The Naked Pastor and the Great Commission

Sam Rainer

September 16, 2007

I was recently posed a simple question: “What makes a church innovative in fulfilling the Great Commission?” Innovation is making creative changes or introducing a new perspective on something already firmly established.

The Great Commission is established in Matthew 28, right before Christ ascends into heaven, leaving the disciples to continue the good news message of great hope and security. Since Scripture is the incarnate Word, unchanging as God is unchanging, how does one innovate on the gospel?

Obviously, the message itself doesn’t change – rather the mode, means, and ways of communication change. Scripture is sufficient; no other additions or subtractions to the gospel are necessary. Indeed, such changes are heresy. But the way we spread the gospel must be contextualized to the culture. You’ll never reach anyone without going and telling – couch potato Christians will never be great soul winners. Additionally, you’ll find difficulty in reaching people for Christ without first connecting with them – you must somehow communicate validly to them the unchanging gospel message. Whatever barriers exist (language, culture, etc), they must first be broken.

So when I came across this church, which is broadcasting their pastor’s every move for five weeks straight (24-hours a day), it got my attention. They call the undertaking “my naked pastor.” This nakedness, or transparency according to them, is to demonstrate how we all live in a fishbowl. Their goal? To reveal that the more transparent people are, the more God does amazing things through them. Without a doubt, it’s an innovative way to spark a connection between people, the church, and God. But what do you think? Does a stunt like this break down barriers or put up new ones? How could it help further the gospel message?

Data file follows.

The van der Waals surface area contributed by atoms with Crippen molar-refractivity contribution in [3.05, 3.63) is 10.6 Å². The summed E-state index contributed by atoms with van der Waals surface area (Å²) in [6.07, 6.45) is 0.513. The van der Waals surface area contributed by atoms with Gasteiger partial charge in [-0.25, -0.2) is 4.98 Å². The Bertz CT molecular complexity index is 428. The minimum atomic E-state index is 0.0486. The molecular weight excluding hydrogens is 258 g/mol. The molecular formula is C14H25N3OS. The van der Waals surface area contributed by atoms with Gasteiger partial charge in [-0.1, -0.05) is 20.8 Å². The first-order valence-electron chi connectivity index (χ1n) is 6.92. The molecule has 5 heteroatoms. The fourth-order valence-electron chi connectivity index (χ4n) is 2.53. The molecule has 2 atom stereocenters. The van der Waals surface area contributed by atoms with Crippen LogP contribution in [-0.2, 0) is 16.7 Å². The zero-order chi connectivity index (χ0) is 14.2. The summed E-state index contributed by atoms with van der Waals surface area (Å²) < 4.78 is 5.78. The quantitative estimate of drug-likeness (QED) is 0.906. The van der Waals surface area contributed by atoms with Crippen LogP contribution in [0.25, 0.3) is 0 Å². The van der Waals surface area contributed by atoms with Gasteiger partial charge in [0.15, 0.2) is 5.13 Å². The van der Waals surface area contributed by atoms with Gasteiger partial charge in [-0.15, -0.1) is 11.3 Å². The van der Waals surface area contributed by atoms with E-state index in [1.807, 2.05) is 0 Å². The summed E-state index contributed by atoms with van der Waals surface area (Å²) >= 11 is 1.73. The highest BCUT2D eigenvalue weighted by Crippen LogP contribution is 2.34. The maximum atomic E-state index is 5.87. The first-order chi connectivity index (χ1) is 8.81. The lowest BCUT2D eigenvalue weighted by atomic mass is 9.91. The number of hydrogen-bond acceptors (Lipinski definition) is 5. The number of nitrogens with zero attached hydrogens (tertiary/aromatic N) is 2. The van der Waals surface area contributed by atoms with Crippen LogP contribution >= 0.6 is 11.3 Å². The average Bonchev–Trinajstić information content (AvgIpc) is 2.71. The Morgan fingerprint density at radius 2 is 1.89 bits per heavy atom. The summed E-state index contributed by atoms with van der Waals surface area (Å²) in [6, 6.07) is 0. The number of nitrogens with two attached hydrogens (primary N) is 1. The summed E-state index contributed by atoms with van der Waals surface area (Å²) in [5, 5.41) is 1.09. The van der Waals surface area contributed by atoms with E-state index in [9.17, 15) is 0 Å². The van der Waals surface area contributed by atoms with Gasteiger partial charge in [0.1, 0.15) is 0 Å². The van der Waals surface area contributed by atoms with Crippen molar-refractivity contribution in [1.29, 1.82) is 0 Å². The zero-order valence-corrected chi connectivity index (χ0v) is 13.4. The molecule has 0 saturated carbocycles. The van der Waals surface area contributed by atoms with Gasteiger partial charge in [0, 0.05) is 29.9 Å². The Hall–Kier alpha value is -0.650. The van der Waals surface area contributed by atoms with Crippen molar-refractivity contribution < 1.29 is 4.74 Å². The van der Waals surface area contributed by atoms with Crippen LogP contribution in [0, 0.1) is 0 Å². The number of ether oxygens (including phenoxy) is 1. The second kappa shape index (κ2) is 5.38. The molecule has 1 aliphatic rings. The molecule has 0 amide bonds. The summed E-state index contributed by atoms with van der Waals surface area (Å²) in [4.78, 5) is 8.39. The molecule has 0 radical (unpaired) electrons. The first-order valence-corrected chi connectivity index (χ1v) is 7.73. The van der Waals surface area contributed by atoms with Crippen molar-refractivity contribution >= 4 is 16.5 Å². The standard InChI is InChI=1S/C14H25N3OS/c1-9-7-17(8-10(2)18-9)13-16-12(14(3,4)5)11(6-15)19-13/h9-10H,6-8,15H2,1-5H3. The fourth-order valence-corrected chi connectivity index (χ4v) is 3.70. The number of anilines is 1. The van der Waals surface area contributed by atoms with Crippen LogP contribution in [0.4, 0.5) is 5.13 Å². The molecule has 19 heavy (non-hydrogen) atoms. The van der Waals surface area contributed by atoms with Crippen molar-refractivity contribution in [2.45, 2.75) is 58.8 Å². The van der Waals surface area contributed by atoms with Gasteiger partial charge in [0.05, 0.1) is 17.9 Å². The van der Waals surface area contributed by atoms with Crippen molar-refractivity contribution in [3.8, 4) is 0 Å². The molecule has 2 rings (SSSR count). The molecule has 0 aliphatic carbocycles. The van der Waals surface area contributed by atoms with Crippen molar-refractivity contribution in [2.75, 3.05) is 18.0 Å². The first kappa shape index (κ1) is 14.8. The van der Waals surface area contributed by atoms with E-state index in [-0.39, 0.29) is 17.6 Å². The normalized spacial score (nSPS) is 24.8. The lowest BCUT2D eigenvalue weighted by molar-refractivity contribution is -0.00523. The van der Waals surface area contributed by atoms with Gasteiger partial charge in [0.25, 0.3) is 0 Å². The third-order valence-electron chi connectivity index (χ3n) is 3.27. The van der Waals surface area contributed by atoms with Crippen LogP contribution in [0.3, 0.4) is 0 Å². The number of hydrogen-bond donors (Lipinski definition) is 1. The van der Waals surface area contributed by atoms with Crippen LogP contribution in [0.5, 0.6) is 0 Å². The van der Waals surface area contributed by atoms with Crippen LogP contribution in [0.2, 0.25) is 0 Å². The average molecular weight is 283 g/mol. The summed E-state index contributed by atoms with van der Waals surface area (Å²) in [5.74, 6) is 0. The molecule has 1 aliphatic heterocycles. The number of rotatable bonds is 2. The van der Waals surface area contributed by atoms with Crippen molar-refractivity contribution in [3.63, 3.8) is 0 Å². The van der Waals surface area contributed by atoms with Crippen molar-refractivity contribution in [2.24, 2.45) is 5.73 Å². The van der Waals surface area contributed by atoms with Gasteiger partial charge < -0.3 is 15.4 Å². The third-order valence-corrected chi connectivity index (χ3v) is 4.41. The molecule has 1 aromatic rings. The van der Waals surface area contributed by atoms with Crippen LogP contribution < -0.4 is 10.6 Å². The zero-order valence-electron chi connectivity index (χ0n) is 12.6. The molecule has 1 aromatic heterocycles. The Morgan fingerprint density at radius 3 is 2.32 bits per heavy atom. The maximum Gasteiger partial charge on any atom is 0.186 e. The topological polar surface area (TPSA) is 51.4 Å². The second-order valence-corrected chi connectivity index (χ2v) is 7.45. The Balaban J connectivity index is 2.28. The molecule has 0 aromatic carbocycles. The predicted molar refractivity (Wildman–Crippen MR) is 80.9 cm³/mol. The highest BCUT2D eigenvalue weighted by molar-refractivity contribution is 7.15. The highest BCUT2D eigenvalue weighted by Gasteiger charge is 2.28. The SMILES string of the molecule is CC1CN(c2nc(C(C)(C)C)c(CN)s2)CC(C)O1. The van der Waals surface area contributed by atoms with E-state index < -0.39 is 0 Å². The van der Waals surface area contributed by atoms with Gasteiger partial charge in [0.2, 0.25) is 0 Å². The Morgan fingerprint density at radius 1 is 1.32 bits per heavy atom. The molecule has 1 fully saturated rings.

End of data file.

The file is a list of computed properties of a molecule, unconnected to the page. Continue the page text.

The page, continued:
5 comments on “The Naked Pastor and the Great Commission”

  1. Tboss says:

    I think there needs to be a balance, but you should think about doing it.

  2. Sam Rainer says:

    Tboss – though the idea intrigues me, I think I’ll pass.

  3. Josh H says:

    One of those things from the name I’m not sure I want to investigate…and those that would probably aren’t thinking about exploring the gospel message, so the answer is probably that it doesn’t. “My Naked Pastor” – uh, no.

  4. Sam Rainer says:

    Josh H – good point. Just because something is innovative doesn’t mean that it will reach people. And sometimes the means and mode can distract from the actual message. Jesus, however, would do unexpected (even shocking) things to further his message. The mere fact that he called a tax collector and dined with sinners turned heads (Mark 2:13-17). No doubt, this stunt pushes the envolope. The question is, does it push it too far? I believe the answer depends upon the culture that you are trying to reach.

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